OpenSubtitles Hacked, 7 Million Subscribers’ Details Leaked Online

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OpenSubtitles, one of the largest repositories of subtitle files on the internet, has been hacked. Founded in 2006, the site was reportedly hacked in August 2021 with the attacker obtaining the personal data of nearly seven million subscribers including email and IP addresses, usernames and passwords. The site alerted users yesterday after the hacker leaked the database online.

OpenSubtitles is one of the largest and most popular subtitle repositories on the Internet. Millions of subtitle files are downloaded every week in many languages, often to be paired with downloaded movies and TV shows.

The site was founded in 2006 by a Slovakian programmer who came up with the idea while drinking a few beers at a local pub. Following an announcement late yesterday, more beers might be needed to cope with an emerging crisis.

OpenSubtitles Hacked, Millions of Subscribers’ Details Exposed

In a post to the OpenSubtitles forum, site administrator ‘oss’ reveals that the site – which has millions of members – has been hacked. Apparently the development isn’t new either.

“In August 2021 we received message on Telegram from a hacker, who showed us proof that he could gain access to the user table of, and downloaded a SQL dump from it. He asked for a BTC ransom to not disclose this to public and promise to delete the data,” the post reads.

“We hardly agreed, because it was not low amount of money. He explained us how he could gain access, and helped us fix the error. On the technical side, he was able to hack the low security password of a SuperAdmin, and gained access to an unsecured script, which was available only for SuperAdmins. This script allowed him to perform SQL injections and extract the data.”

Hacker Gained Access to All User Data

According to ‘oss’, the hacker gained access to email addresses, usernames and passwords, but promised that the data would be erased after the payment was made. That promise was not kept.

While no member data was leaked last August, on January 11, 2022, OpenSubtitles received new correspondence from a “collaborator of the original hacker” who made similar demands. Contacting the original hacker for help bore no fruit and on January 15 the site learned that the data had been leaked online the previous day.

Indeed, searches on data breach site Have I Been Pwned reveals that the database is now in the wild, containing all of the data mentioned by OpenSubtitles and more.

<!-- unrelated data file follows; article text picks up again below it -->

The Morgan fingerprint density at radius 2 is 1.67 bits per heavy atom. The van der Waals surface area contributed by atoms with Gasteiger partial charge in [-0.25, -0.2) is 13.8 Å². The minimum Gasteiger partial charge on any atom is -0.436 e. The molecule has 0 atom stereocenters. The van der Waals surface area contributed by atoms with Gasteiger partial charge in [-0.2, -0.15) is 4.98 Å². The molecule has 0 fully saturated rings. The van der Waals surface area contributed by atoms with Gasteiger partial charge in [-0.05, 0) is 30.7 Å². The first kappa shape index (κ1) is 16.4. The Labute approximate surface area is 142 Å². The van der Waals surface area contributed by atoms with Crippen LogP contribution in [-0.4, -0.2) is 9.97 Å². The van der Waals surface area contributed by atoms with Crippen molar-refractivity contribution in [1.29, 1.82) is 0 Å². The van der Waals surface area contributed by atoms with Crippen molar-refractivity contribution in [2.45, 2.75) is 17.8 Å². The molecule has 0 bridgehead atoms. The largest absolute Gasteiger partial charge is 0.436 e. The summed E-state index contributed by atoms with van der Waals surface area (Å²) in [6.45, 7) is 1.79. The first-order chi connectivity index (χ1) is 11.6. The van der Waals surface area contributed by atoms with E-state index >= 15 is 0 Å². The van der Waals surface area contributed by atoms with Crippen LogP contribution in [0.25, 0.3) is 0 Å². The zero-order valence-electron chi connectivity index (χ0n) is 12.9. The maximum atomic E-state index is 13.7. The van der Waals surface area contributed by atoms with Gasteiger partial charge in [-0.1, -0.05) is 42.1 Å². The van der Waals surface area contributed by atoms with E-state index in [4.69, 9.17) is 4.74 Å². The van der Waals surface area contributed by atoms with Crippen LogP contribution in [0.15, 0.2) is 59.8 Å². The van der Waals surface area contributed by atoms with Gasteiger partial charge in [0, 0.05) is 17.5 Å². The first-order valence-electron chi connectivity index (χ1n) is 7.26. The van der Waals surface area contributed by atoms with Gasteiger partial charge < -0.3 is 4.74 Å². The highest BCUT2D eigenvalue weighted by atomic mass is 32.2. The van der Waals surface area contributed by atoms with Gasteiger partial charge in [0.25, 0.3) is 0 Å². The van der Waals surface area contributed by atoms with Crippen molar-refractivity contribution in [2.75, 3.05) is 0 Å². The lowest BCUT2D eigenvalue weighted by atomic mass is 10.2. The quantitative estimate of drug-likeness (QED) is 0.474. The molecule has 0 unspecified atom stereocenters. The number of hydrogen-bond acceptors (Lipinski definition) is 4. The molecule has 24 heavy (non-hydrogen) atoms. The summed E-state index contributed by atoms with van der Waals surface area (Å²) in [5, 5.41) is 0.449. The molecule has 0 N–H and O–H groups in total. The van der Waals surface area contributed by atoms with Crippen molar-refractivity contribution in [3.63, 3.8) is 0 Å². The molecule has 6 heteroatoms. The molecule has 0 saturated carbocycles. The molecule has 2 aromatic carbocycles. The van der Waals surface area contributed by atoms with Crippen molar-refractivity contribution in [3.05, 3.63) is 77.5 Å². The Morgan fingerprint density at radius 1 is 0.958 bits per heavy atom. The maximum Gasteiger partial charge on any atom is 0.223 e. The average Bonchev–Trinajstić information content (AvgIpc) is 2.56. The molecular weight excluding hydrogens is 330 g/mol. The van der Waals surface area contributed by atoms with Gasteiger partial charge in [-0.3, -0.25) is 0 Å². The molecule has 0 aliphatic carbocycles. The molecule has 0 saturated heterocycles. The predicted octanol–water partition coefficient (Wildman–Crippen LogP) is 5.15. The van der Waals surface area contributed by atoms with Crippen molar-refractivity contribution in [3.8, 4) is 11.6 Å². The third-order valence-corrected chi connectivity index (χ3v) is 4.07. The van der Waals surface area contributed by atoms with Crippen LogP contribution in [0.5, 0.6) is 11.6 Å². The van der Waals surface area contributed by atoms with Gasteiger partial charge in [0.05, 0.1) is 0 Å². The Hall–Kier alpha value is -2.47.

OpenSubtitles Hacked

“In August 2021, the subtitling website Open Subtitles suffered a data breach and subsequent ransom demand. The breach exposed almost 7M subscribers’ personal data including email and IP addresses, usernames, the country of the user and passwords stored as unsalted MD5 hashes,” the site reports.

Measures Taken By OpenSubtitles

OpenSubtitles describes the hack as a “hard lesson” and admits failings in its security. The platform has spent time and money securing the site and is requiring members to reset their passwords. However, for those who have had their data breached, it may already be too late to prevent damage.

The hacker has already had access to data for several months and now the breach is in the wild, problems could certainly escalate. Those with exceptionally strong passwords may be safer than those who chose an easy-to-guess option but according to OpenSubtitles, the former are in the minority.

Threats to OpenSubtitles Members

Perhaps the most immediate threat concerns users who used the same email address and password combination on other sites. With these in the wild, an attacker could breach third-party accounts so immediately changing these credentials should be a priority for those affected, perhaps with the use of a password manager service such as 1Password.

Another concern for OpenSubtitles users is that many are likely to be members of pirate sites. If they used the same credentials on those then that is clearly an issue but if the report from Have I Been Pwned is correct, their email addresses can now be matched with their IP addresses too.

Only time will tell if that will prove of interest to third parties but in privacy terms the situation is certainly not optimal. OpenSubtitles has been officially labeled as a pirate service in a number of regions and courts around the world including those in Australia, Greece, and Norway have ordered the platform to be blocked by ISPs.

Further information on the breach and actions to be taken can be found here


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